It’s a sad reality of my career that I’ve learned to work through emotional distress and trauma; a sad reality of my life and previous marriage, as well, in that work became a respite and relief from a relationship that was not good for me, yet I felt locked inside.
There used to be a skill — a term I use loosely, and arguably utterly incorrectly— I had, wherein I was able to tune out everything bad around me and just concentrate on the words in front of me, anchoring myself in whatever deadlines I had and whatever the subject matter I was to focus on no matter how turbulent all the other stuff was.
I was thinking of this almost wistfully last week, writing in the wake of the US Supreme Court’s decision to overturn the Roe v. Wade ruling and end the national right to abortion. It was news I struggled to come to terms with — intellectually, sure, I understood what was happening, but as soon as I tried to comprehend what had been taken from people, and the pain and misery that would come from the decision, my brain started to swim — and, try as hard as I might, I couldn’t stop it from taking over my brain and preoccupying me all day.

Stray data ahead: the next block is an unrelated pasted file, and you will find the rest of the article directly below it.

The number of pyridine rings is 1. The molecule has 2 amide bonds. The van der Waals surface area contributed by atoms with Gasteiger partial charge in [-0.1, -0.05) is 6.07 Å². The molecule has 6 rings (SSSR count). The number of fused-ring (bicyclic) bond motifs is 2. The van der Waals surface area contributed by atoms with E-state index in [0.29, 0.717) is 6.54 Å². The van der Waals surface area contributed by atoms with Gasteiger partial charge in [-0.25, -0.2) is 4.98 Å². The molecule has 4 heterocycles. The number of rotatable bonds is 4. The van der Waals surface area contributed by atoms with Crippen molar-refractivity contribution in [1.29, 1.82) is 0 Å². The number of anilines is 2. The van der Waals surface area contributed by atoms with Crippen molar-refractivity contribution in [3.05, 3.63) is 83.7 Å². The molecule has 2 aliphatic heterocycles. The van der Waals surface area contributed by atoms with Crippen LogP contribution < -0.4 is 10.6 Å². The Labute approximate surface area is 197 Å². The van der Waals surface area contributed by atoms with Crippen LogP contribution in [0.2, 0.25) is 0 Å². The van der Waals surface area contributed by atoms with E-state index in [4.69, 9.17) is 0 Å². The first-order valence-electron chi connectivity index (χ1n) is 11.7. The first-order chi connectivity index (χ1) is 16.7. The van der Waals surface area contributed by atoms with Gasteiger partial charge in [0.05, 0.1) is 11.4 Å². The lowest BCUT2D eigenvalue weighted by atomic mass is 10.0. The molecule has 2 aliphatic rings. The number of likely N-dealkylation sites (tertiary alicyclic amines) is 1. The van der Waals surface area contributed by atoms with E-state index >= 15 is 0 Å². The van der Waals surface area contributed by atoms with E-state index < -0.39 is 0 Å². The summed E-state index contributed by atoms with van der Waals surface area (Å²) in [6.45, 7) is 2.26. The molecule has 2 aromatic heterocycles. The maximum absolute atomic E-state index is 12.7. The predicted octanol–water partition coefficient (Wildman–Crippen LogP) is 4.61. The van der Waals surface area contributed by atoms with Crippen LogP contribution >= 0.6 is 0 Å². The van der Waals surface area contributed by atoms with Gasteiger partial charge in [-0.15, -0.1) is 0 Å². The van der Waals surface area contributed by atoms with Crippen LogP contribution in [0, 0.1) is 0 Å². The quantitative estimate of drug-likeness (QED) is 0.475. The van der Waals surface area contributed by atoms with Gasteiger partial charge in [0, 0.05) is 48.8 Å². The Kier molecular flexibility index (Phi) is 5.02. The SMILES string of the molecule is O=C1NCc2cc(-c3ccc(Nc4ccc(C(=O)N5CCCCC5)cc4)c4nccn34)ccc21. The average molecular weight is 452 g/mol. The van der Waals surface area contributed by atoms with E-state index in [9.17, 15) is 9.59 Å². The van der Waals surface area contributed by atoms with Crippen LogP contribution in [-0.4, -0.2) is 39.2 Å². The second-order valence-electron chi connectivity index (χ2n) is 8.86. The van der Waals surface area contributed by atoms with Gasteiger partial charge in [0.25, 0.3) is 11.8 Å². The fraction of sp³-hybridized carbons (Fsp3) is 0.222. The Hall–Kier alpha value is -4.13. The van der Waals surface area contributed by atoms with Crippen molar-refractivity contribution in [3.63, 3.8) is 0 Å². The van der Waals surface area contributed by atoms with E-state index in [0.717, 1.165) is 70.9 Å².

(That Chloe was visiting family at the time didn’t help; I wanted to be there with her as she processed the news, too, I wanted us to process it together, to talk about it and get angry and sad and scared together. Doing it alone and through texts and calls felt unnatural and awkward.)
I tried to compartmentalize, and put everything in a box as I met my deadlines, and I couldn’t; it wouldn’t fit. It wasn’t just the Supreme Court news, really, but the accumulation of everything that had been happening in the past few weeks. I tried to eke out what I could to meet my deadlines, but my heart was barely in it.
It’s an evolution for me as a person, this new inability to shut away unprocessed feelings; it’s something new that I know is good in the long run. It’s just not particularly good for my workload.